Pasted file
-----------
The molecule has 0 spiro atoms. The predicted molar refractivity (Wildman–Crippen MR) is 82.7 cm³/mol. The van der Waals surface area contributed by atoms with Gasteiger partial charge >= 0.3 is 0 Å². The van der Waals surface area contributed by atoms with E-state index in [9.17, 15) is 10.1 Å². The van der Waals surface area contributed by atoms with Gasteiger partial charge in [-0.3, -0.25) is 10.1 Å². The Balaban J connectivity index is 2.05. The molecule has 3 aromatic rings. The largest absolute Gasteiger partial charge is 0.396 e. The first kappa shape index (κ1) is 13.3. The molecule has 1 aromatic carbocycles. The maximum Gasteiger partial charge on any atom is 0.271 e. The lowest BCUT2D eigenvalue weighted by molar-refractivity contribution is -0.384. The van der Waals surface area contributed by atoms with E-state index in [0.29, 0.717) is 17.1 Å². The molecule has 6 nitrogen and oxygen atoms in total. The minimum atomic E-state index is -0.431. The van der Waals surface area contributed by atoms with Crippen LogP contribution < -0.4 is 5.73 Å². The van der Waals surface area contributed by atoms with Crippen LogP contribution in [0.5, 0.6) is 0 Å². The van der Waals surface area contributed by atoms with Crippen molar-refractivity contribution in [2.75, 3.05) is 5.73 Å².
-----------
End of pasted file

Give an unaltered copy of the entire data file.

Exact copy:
The molecule has 0 spiro atoms. The predicted molar refractivity (Wildman–Crippen MR) is 82.7 cm³/mol. The van der Waals surface area contributed by atoms with Gasteiger partial charge >= 0.3 is 0 Å². The van der Waals surface area contributed by atoms with E-state index in [9.17, 15) is 10.1 Å². The van der Waals surface area contributed by atoms with Gasteiger partial charge in [-0.3, -0.25) is 10.1 Å². The Balaban J connectivity index is 2.05. The molecule has 3 aromatic rings. The largest absolute Gasteiger partial charge is 0.396 e. The first kappa shape index (κ1) is 13.3. The molecule has 1 aromatic carbocycles. The maximum Gasteiger partial charge on any atom is 0.271 e. The lowest BCUT2D eigenvalue weighted by molar-refractivity contribution is -0.384. The van der Waals surface area contributed by atoms with E-state index in [0.29, 0.717) is 17.1 Å². The molecule has 6 nitrogen and oxygen atoms in total. The minimum atomic E-state index is -0.431. The van der Waals surface area contributed by atoms with Crippen LogP contribution < -0.4 is 5.73 Å². The van der Waals surface area contributed by atoms with Crippen LogP contribution in [0.5, 0.6) is 0 Å². The van der Waals surface area contributed by atoms with Crippen molar-refractivity contribution in [2.75, 3.05) is 5.73 Å².